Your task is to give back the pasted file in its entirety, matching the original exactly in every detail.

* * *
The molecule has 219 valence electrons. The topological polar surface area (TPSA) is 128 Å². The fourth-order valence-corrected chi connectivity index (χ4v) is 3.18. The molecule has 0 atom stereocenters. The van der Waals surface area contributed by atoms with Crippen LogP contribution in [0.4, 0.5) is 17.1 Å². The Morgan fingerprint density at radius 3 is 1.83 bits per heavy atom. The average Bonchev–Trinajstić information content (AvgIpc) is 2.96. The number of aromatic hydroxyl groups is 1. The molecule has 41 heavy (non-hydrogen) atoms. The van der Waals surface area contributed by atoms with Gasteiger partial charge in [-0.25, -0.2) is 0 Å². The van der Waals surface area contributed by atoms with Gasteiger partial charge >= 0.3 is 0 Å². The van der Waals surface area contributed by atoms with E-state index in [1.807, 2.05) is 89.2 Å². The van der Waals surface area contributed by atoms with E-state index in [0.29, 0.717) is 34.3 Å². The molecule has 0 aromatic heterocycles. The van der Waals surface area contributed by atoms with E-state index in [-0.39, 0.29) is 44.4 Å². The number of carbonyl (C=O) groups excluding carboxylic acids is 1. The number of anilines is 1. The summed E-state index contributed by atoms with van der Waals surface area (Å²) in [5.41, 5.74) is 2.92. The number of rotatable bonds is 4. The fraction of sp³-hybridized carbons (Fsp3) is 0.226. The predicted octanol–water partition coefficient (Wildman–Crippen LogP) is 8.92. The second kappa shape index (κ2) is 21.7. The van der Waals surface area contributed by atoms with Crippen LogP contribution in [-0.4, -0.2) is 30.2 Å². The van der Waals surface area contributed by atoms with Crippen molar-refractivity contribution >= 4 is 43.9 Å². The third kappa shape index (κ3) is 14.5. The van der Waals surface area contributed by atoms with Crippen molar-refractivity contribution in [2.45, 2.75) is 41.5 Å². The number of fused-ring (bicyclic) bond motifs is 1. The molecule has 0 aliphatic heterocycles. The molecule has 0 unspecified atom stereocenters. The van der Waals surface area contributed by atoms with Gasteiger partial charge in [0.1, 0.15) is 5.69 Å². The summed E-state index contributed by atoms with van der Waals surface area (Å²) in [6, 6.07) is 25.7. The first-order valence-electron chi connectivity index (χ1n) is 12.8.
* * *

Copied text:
The molecule has 219 valence electrons. The topological polar surface area (TPSA) is 128 Å². The fourth-order valence-corrected chi connectivity index (χ4v) is 3.18. The molecule has 0 atom stereocenters. The van der Waals surface area contributed by atoms with Crippen LogP contribution in [0.4, 0.5) is 17.1 Å². The Morgan fingerprint density at radius 3 is 1.83 bits per heavy atom. The average Bonchev–Trinajstić information content (AvgIpc) is 2.96. The number of aromatic hydroxyl groups is 1. The molecule has 41 heavy (non-hydrogen) atoms. The van der Waals surface area contributed by atoms with Gasteiger partial charge in [-0.25, -0.2) is 0 Å². The van der Waals surface area contributed by atoms with Gasteiger partial charge >= 0.3 is 0 Å². The van der Waals surface area contributed by atoms with E-state index in [1.807, 2.05) is 89.2 Å². The van der Waals surface area contributed by atoms with E-state index in [0.29, 0.717) is 34.3 Å². The molecule has 0 aromatic heterocycles. The van der Waals surface area contributed by atoms with E-state index in [-0.39, 0.29) is 44.4 Å². The number of carbonyl (C=O) groups excluding carboxylic acids is 1. The number of anilines is 1. The summed E-state index contributed by atoms with van der Waals surface area (Å²) in [5.41, 5.74) is 2.92. The number of rotatable bonds is 4. The fraction of sp³-hybridized carbons (Fsp3) is 0.226. The predicted octanol–water partition coefficient (Wildman–Crippen LogP) is 8.92. The second kappa shape index (κ2) is 21.7. The van der Waals surface area contributed by atoms with Crippen LogP contribution in [-0.4, -0.2) is 30.2 Å². The van der Waals surface area contributed by atoms with Crippen molar-refractivity contribution >= 4 is 43.9 Å². The third kappa shape index (κ3) is 14.5. The van der Waals surface area contributed by atoms with Crippen molar-refractivity contribution in [2.45, 2.75) is 41.5 Å². The number of fused-ring (bicyclic) bond motifs is 1. The molecule has 0 aliphatic heterocycles. The molecule has 0 unspecified atom stereocenters. The van der Waals surface area contributed by atoms with Gasteiger partial charge in [0.1, 0.15) is 5.69 Å². The summed E-state index contributed by atoms with van der Waals surface area (Å²) in [6, 6.07) is 25.7. The first-order valence-electron chi connectivity index (χ1n) is 12.8.